Author : Sani, Immanuel

How will the COVID-19 Pandemic Change Dermatology Services over the next Five Years?

Immanuel Sani; Damilola Agboluaje

Canadian Journal of Medicine, 2021, Volume 3, Issue 4, Pages 179-181
DOI: 10.33844/cjm.2021.60605

The advent of COVID-19 has radically transformed conventional affairs in numerous facets of life across the world. The reverberation of such alterations has presented a myriad of challenges to dermatology services worldwide. Dermatology services have attempted to suppress the dissemination of COVID-19 by reducing in-person consultations and non-essential procedures. Teledermatology has been utilised to mediate patient triage to ensure patients are promptly referred to the appropriate service. Additionally, a plethora of cutaneous sequelae of COVID-19 have been identified and exhibit considerable heterogeneity in skin inflammatory findings compared to viral infections with known cutaneous effects. There has been a longstanding demand to efficiently capitalise on limited expertise allied to dermatology services. The COVID-19 pandemic has illuminated the urgent need to extend the dermatological competence of several primary care clinicians. Ultimately, the developing COVID-19 pandemic may provide the impetus to revolutionise dermatology services in the next five years to transcend current challenges in clinical practice. 

Re-evaluating the Effectiveness of Hydroxychloroquine on Urticaria: A Systematic Review

Immanuel Sani; Muambo Eko; Youssef Chedid; Yaser Hamza; Jubilent Amalendran

Canadian Journal of Medicine, 2020, Volume 2, Issue 1, Pages 23-32
DOI: 10.33844/cjm.2020.60496

Urticaria is a common disease characterised by transient erythematous, oedematous, pruritic
wheals in the dermis due to the release of various inflammatory mediators from mast cells.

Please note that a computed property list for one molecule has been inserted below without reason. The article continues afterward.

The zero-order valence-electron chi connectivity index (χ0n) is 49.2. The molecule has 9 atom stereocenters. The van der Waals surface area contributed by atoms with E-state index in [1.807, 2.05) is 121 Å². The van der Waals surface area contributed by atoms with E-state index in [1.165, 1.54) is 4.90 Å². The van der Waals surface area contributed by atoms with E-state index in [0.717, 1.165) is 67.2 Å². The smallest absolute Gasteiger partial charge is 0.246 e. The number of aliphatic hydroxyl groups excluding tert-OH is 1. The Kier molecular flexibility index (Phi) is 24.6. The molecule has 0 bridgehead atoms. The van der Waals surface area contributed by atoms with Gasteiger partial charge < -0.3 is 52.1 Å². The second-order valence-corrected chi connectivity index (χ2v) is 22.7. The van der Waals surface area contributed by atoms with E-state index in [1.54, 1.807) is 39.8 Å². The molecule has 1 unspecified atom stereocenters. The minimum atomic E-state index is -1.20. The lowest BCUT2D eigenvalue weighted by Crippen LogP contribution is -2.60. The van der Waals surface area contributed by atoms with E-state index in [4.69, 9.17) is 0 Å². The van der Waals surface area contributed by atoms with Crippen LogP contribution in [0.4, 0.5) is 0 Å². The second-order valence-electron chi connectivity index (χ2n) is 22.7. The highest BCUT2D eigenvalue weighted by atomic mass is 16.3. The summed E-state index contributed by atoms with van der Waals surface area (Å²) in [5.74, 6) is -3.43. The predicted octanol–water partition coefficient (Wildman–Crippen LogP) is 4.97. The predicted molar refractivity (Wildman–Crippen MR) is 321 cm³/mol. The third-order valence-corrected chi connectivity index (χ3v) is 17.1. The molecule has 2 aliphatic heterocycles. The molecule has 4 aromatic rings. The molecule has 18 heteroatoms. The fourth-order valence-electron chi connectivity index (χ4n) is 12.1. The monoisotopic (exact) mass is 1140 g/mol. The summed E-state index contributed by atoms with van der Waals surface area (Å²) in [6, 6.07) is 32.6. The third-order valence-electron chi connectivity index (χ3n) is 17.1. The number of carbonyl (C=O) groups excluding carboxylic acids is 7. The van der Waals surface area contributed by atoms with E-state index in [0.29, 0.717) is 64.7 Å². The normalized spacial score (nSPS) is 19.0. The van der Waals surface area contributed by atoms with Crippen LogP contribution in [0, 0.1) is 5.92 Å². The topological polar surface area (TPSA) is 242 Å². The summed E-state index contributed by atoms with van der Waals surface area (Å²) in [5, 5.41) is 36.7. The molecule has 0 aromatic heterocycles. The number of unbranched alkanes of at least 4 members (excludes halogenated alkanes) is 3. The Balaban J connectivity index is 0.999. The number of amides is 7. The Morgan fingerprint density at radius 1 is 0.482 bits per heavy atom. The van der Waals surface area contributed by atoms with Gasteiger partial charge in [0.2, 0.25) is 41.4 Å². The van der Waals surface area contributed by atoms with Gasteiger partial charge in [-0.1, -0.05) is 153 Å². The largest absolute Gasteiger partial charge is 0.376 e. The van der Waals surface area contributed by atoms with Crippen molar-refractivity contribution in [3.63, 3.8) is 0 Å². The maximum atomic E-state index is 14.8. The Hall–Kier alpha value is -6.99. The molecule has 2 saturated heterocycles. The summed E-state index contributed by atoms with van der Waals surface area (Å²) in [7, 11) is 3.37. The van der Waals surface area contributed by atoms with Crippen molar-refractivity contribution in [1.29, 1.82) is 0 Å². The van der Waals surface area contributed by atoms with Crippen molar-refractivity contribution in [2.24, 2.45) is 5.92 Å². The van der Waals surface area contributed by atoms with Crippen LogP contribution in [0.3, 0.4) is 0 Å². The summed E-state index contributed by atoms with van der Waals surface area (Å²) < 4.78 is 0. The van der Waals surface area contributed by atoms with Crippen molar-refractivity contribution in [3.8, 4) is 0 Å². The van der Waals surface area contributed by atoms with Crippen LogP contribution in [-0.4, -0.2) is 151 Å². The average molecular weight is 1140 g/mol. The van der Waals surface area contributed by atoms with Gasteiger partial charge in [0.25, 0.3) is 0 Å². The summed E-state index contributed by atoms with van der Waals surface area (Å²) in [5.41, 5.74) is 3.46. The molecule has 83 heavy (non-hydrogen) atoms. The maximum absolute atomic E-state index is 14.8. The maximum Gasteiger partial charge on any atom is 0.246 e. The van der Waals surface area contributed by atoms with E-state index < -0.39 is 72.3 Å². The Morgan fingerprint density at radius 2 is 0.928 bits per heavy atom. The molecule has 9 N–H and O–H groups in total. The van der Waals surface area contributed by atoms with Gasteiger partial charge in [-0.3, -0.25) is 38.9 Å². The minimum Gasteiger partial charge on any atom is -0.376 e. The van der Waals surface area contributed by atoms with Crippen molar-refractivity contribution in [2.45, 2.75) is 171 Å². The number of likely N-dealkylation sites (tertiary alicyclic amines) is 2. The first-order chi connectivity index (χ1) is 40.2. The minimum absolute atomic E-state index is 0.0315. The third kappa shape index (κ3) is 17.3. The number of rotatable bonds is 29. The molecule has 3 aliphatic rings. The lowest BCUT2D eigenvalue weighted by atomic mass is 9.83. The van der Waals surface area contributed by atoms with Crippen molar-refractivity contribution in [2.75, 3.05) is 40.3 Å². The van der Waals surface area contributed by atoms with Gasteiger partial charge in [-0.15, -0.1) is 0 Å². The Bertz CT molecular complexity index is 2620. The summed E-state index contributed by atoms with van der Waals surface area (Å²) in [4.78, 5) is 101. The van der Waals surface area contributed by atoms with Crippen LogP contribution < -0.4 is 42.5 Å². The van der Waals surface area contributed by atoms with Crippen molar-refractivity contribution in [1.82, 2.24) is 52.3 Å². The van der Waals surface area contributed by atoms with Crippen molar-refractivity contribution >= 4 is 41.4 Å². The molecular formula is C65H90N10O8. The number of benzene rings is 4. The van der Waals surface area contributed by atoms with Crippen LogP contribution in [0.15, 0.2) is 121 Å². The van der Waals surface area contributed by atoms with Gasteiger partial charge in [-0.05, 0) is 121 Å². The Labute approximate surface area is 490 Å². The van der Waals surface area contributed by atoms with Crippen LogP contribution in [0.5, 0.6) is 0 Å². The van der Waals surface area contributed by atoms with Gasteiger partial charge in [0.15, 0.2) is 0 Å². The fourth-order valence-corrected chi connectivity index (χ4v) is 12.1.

There was previously limited evidence on the effectiveness of hydroxychloroquine (HCQ) in
the literature but there is now emerging evidence that warrants further investigation. This
review aims to appraise the current literature and propose contemporary evidence
recommendations for hydroxychloroquine treatment of patients with urticaria by performing
a systematic review. The MEDLINE, Embase and Cochrane databases were searched from
inception to 12 June 2020 in accordance with the PRISMA guidelines. We also examined the
reference lists of the retrieved studies. Texts were reviewed independently by two authors.
The risk of bias and quality of the studies was assessed using the Critical Appraisal Skills
Programme for systematic reviews. A total of 7 studies were included, involving 211 pooled
trial participants. There was moderate-quality evidence from two RCTs that revealed the
effectiveness of HCQ in the subjective improvement of urticarial symptoms. Two case reports
and one case series also demonstrated the therapeutic benefit of HCQ for urticaria. There was
considerable heterogeneity of outcome variables and trial designs which did not permit a meta
analysis of the results. The limited available evidence reveals that HCQ is effective for the
resolution of urticaria. Further multi-centred, placebo-controlled, RCTs are required in order
to reveal the relative effectiveness of HCQ in comparison to current second-line treatment